# Rowwise Calculations

When working with a table of data, it’s not uncommon to want to perform a calculations across many columns. For example, taking the mean of a bunch of columns for each row.

This is generally not difficult to do by hand if the number of variables being handled is small. For example, in most software packages, you could take the mean of columns `A`

and `B`

for each row by just asking for `(A+B)/2`

.

This becomes more difficult, though, when the list of variables gets too long to type out by hand, or when the calculation doesn’t play nicely with being given columns. In these cases, approaches explicitly designed for rowwise calculations are necessary.

## Keep in Mind

- When incorporating lots of variables, rowwise calculations often allow you to select those variables by group, such as “all variables starting with r_”. When doing this, check ahead of time to make sure you aren’t accidentally incorporating unintended variables.

# Implementations

## Python

The **pandas** data analysis package provides several methods for performing row-wise (or column-wise) operations in Python. Many common operations, such as sum and mean, can be called directly (eg summing over multiple columns to create a new column). It’s useful to know the axis convention in pandas: operations that combine columns often require the user to pass `axis=1`

to the function, while operations that combine rows require `axis=0`

. This convention follows the usual one for matrices of denoting individual elements first by the *i*th row and then by the *j*th column.
Although not demonstrated in the example below, lambda functions can be used for more complex operations that aren’t built-in and apply to multiple rows or columns.

```
# If necessary, install pandas using pip or conda
import pandas as pd
# Grab the data
df = pd.read_csv("https://vincentarelbundock.github.io/Rdatasets/csv/ggplot2/midwest.csv",
index_col=0)
# Let's assume that we want to sum, row-wise, every column
# that contains 'perc' in its column name and check that
# the total is 300. Use a list comprehension to get only
# relevant columns, sum across them (axis=1), and create a
# new column to store them:
df['perc_sum'] = df[[x for x in df.columns if 'perc' in x]].sum(axis=1)
# We can now check whether, on aggregate, each row entry of this new column
# is 300 (it's not!)
df['perc_sum'].describe()
```

## R

There are a few ways to perform rowwise operations in R. If you are summing the columns or taking their mean, `rowSums`

and `rowMeans`

in base R are great.

For something more complex, `apply`

in base R can perform any necessary rowwise calculation, but `pmap`

in the `purrr`

package is likely to be faster.

In all cases, the **tidyselect** helpers in the **dplyr** package can help you to select many variables by name.

```
# If necessary
# install.packages(c('purrr','ggplot2','dplyr'))
# ggplot2 is only for the data
data(midwest, package = 'ggplot2')
# dplyr is for the tidyselect functions, the pipe %>%, and select() to pick columns
library(dplyr)
# There are three sets of variables starting with "perc" - let's make sure they
# add up to 300 as they maybe should
# Use starts_with to select the variables
# First, do it with rowSums,
# either by picking column indices or using tidyselect
midwest$rowsum_rowSums1 <- rowSums(midwest[,c(12:16,18:20,22:26)])
midwest$rowsum_rowSums2 <- midwest %>%
select(starts_with('perc')) %>%
rowSums()
# Next, with apply - we're doing sum() here for the function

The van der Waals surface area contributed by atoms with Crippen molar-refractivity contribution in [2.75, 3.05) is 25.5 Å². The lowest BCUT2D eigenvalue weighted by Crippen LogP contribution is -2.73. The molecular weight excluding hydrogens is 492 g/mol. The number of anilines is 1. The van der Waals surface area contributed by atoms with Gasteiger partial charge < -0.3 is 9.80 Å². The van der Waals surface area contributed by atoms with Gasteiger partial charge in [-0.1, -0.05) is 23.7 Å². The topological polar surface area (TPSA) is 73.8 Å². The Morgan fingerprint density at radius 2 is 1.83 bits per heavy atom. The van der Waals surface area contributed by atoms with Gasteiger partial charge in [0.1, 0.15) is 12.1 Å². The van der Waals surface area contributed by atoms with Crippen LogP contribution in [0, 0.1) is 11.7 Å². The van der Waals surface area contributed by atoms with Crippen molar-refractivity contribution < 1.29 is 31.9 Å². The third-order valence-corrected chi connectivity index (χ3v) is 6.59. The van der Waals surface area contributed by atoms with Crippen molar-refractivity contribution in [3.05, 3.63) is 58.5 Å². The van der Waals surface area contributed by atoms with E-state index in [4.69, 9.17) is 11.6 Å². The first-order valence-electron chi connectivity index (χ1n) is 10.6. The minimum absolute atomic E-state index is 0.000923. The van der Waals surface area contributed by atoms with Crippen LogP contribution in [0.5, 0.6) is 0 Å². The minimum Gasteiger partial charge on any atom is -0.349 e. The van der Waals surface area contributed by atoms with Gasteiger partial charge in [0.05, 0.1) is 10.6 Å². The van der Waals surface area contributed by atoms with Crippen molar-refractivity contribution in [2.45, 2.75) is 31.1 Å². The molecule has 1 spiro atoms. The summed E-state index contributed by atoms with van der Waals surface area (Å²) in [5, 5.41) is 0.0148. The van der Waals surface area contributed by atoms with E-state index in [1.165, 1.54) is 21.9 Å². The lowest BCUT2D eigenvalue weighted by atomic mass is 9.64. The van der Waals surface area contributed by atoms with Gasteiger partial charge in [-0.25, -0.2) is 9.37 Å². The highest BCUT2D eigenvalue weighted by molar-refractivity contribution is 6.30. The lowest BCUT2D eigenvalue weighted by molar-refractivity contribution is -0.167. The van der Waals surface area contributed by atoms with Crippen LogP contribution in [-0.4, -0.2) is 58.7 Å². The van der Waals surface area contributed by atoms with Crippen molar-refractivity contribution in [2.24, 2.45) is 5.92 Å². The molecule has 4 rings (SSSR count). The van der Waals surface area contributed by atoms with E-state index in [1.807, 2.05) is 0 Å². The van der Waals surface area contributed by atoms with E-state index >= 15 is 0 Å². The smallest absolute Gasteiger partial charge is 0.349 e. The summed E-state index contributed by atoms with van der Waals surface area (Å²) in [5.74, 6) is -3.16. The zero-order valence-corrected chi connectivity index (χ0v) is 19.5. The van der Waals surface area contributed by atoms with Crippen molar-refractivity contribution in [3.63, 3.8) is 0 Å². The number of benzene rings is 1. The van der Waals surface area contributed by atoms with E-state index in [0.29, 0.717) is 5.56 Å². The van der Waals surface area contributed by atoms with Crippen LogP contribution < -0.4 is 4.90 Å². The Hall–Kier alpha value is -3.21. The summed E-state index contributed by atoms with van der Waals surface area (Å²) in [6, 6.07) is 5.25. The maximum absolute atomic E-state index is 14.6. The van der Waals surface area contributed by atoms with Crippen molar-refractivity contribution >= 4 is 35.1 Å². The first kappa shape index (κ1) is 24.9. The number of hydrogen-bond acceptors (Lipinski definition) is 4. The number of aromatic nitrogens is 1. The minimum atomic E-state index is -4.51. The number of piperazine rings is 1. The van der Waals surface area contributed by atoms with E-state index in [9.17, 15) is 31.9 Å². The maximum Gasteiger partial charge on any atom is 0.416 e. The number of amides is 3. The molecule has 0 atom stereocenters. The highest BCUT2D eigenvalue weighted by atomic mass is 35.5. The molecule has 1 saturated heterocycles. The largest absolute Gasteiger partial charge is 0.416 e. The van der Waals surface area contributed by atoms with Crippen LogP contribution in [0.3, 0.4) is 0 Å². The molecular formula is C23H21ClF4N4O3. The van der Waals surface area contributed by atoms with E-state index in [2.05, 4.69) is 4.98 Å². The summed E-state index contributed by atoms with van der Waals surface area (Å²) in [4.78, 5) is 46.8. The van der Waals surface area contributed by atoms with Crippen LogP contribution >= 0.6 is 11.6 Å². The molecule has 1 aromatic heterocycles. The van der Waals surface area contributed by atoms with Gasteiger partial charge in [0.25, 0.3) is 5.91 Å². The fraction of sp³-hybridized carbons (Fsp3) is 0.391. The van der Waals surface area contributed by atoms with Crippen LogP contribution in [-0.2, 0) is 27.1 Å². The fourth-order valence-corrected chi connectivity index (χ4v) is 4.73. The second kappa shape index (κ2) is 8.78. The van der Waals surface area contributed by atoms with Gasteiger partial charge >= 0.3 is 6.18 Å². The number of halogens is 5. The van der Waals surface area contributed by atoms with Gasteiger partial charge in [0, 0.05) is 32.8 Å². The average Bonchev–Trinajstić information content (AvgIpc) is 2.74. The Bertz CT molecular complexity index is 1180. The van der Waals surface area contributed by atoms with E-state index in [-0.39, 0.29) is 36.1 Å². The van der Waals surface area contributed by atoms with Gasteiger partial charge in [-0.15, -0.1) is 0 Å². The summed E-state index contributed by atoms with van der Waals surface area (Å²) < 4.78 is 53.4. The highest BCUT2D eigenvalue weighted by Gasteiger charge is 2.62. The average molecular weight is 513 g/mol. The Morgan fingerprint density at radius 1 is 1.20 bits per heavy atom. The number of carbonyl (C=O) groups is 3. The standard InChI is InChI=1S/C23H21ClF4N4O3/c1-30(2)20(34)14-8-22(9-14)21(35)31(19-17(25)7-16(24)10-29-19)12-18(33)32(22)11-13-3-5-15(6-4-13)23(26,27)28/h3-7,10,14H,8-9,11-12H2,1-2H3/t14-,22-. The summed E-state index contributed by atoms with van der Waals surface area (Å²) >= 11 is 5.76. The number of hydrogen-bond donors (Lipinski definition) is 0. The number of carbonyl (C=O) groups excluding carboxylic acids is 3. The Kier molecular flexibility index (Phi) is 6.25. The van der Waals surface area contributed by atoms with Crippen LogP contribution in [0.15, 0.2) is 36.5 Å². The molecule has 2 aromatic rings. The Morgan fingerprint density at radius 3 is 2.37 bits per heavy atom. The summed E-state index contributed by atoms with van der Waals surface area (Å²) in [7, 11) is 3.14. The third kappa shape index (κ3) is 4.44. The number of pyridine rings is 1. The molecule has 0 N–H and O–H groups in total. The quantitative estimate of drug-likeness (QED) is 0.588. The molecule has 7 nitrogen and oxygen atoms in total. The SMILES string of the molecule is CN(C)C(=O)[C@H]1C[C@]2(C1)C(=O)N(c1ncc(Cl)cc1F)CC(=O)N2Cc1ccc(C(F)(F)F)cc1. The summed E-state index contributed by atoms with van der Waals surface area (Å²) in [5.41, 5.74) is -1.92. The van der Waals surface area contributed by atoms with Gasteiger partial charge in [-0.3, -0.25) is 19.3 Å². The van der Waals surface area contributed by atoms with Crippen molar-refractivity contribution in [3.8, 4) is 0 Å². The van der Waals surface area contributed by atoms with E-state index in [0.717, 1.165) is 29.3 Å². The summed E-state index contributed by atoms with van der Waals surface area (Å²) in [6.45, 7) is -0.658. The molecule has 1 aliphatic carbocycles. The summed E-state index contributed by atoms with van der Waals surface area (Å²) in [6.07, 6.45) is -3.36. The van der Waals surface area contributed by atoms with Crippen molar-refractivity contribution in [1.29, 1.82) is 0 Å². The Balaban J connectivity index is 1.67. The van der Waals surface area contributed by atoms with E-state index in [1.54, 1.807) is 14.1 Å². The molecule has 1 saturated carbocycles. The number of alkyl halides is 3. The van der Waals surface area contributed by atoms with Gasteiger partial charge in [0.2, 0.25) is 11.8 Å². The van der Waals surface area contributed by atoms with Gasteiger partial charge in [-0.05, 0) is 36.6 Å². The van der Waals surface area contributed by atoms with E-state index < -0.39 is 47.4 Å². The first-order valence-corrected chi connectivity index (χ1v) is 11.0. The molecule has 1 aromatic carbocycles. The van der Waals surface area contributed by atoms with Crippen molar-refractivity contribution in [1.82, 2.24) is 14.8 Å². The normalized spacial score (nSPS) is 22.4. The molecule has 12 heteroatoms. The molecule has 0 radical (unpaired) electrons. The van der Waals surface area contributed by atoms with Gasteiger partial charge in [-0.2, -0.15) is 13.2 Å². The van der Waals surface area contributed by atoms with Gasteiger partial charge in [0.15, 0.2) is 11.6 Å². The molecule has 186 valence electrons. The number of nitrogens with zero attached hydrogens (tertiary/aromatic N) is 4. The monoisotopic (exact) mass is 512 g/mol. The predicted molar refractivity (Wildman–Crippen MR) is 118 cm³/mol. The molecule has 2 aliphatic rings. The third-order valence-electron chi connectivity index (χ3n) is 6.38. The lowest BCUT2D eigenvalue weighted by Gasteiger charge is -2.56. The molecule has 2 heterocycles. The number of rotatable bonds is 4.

# but it could be anything
midwest$rowsum_apply <- apply(
midwest %>% select(starts_with('perc')),
MARGIN = 1,
sum)
# Next, two ways with purrr:
library(purrr)
# First, using purrr::reduce, which is good for some functions like summing
# Note that . is the data set being sent by %>%
midwest <- midwest %>%
mutate(rowsum_purrrReduce = reduce(select(., starts_with('perc')), `+`))
# More flexible, purrr::pmap, which works for any function
# using pmap_dbl here to get a numeric variable rather than a list
midwest <- midwest %>%
mutate(rowsum_purrrpmap = pmap_dbl(
select(.,starts_with('perc')),
sum))
# So do we get 300?
summary(midwest$rowsum_rowSums2)
# Uh-oh... looks like we didn't understand the data after all.
```

## Stata

Stata has a series of built-in row operations that use the `egen`

command. See `help egen`

for the full list, and look for functions beginning with `row`

like `rowmean`

.

The full list includes: `rowfirst`

and `rowlast`

(first or last non-missing observation), `rowmean`

, `rowmedian`

, `rowmax`

, `rowmin`

, `rowpctile`

, and `rowtotal`

(the mean, median, max, min, given percentile, or sum of all the variables), and `rowmiss`

and `rownonmiss`

(the count of the number of missing or nonmissing observations across the variables).

The **egenmore** package, which can be installed with `ssc install egenmore`

, adds `rall`

, `rany`

, and `rcount`

(checks a condition for each variable and returns whether all are true, any are true, or the number that are true), `rownvals`

and `rowsvals`

(number of unique values for numeric and string variables, respectively), and `rsum2`

(`rowtotal`

with some additional options).

```
* Get data on midwestern states
import delimited using "https://vincentarelbundock.github.io/Rdatasets/csv/ggplot2/midwest.csv"
* There are three sets of variables starting with "perc" - let's make sure they
* add up to 300 as they should
* Use * as a wildcard for variable names
egen total_perc = rowtotal(perc*)
summ total_perc
* They don't! Uh oh.
* Let's just check the education variables - should add up to 100
* Use - to include all variables from one to the other
* based on their current order in the data
egen total_ed = rowtotal(perchsd-percprof)
* Oh that explains it...
* These aren't exclusive categories (HSD, college overlap)
* and also leaves out non-HS graduates.
summ total_ed
```